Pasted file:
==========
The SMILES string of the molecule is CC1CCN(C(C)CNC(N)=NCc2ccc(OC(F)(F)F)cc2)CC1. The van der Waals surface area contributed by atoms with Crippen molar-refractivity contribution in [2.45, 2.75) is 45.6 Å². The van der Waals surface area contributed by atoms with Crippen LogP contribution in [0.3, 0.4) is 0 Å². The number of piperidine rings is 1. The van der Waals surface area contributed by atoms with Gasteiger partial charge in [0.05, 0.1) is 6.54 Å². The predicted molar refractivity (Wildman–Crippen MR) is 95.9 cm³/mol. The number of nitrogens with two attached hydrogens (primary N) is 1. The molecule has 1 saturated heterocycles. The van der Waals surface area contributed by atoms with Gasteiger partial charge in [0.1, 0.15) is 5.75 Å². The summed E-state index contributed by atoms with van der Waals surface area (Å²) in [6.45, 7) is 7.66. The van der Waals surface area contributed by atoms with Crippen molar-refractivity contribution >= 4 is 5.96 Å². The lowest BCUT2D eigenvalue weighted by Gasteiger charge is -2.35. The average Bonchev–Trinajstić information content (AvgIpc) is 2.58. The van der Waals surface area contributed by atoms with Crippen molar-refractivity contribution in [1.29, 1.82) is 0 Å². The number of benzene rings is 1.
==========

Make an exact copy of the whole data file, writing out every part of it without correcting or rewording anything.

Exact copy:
The SMILES string of the molecule is CC1CCN(C(C)CNC(N)=NCc2ccc(OC(F)(F)F)cc2)CC1. The van der Waals surface area contributed by atoms with Crippen molar-refractivity contribution in [2.45, 2.75) is 45.6 Å². The van der Waals surface area contributed by atoms with Crippen LogP contribution in [0.3, 0.4) is 0 Å². The number of piperidine rings is 1. The van der Waals surface area contributed by atoms with Gasteiger partial charge in [0.05, 0.1) is 6.54 Å². The predicted molar refractivity (Wildman–Crippen MR) is 95.9 cm³/mol. The number of nitrogens with two attached hydrogens (primary N) is 1. The molecule has 1 saturated heterocycles. The van der Waals surface area contributed by atoms with Gasteiger partial charge in [0.1, 0.15) is 5.75 Å². The summed E-state index contributed by atoms with van der Waals surface area (Å²) in [6.45, 7) is 7.66. The van der Waals surface area contributed by atoms with Crippen molar-refractivity contribution >= 4 is 5.96 Å². The lowest BCUT2D eigenvalue weighted by Gasteiger charge is -2.35. The average Bonchev–Trinajstić information content (AvgIpc) is 2.58. The van der Waals surface area contributed by atoms with Crippen molar-refractivity contribution in [1.29, 1.82) is 0 Å². The number of benzene rings is 1.